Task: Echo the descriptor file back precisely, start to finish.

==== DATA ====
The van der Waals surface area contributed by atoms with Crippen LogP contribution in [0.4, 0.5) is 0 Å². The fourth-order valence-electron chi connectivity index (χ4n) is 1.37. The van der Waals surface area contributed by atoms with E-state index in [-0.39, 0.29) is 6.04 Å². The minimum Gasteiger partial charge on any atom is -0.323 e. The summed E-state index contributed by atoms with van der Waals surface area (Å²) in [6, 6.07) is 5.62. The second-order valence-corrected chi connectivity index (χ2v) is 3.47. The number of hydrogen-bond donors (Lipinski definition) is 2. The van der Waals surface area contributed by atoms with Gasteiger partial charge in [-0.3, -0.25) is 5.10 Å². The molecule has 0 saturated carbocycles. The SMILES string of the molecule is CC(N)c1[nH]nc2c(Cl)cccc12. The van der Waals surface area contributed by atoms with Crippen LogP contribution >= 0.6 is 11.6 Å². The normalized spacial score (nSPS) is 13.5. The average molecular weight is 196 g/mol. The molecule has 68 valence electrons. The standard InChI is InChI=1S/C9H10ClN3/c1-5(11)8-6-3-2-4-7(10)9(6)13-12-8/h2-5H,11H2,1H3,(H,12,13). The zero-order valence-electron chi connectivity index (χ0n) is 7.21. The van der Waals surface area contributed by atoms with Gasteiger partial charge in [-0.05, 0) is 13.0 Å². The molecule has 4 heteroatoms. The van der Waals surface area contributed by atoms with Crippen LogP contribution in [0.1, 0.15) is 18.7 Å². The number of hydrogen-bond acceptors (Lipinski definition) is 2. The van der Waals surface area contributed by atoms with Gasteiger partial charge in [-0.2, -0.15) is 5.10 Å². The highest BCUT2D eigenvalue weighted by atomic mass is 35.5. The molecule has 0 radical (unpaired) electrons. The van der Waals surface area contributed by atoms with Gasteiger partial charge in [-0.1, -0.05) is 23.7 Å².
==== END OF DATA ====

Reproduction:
The van der Waals surface area contributed by atoms with Crippen LogP contribution in [0.4, 0.5) is 0 Å². The fourth-order valence-electron chi connectivity index (χ4n) is 1.37. The van der Waals surface area contributed by atoms with E-state index in [-0.39, 0.29) is 6.04 Å². The minimum Gasteiger partial charge on any atom is -0.323 e. The summed E-state index contributed by atoms with van der Waals surface area (Å²) in [6, 6.07) is 5.62. The second-order valence-corrected chi connectivity index (χ2v) is 3.47. The number of hydrogen-bond donors (Lipinski definition) is 2. The van der Waals surface area contributed by atoms with Gasteiger partial charge in [-0.3, -0.25) is 5.10 Å². The molecule has 0 saturated carbocycles. The SMILES string of the molecule is CC(N)c1[nH]nc2c(Cl)cccc12. The van der Waals surface area contributed by atoms with Crippen LogP contribution >= 0.6 is 11.6 Å². The normalized spacial score (nSPS) is 13.5. The average molecular weight is 196 g/mol. The molecule has 68 valence electrons. The standard InChI is InChI=1S/C9H10ClN3/c1-5(11)8-6-3-2-4-7(10)9(6)13-12-8/h2-5H,11H2,1H3,(H,12,13). The zero-order valence-electron chi connectivity index (χ0n) is 7.21. The van der Waals surface area contributed by atoms with Gasteiger partial charge in [-0.05, 0) is 13.0 Å². The molecule has 4 heteroatoms. The van der Waals surface area contributed by atoms with Crippen LogP contribution in [0.1, 0.15) is 18.7 Å². The number of hydrogen-bond acceptors (Lipinski definition) is 2. The van der Waals surface area contributed by atoms with Gasteiger partial charge in [-0.2, -0.15) is 5.10 Å². The highest BCUT2D eigenvalue weighted by atomic mass is 35.5. The molecule has 0 radical (unpaired) electrons. The van der Waals surface area contributed by atoms with Gasteiger partial charge in [-0.1, -0.05) is 23.7 Å².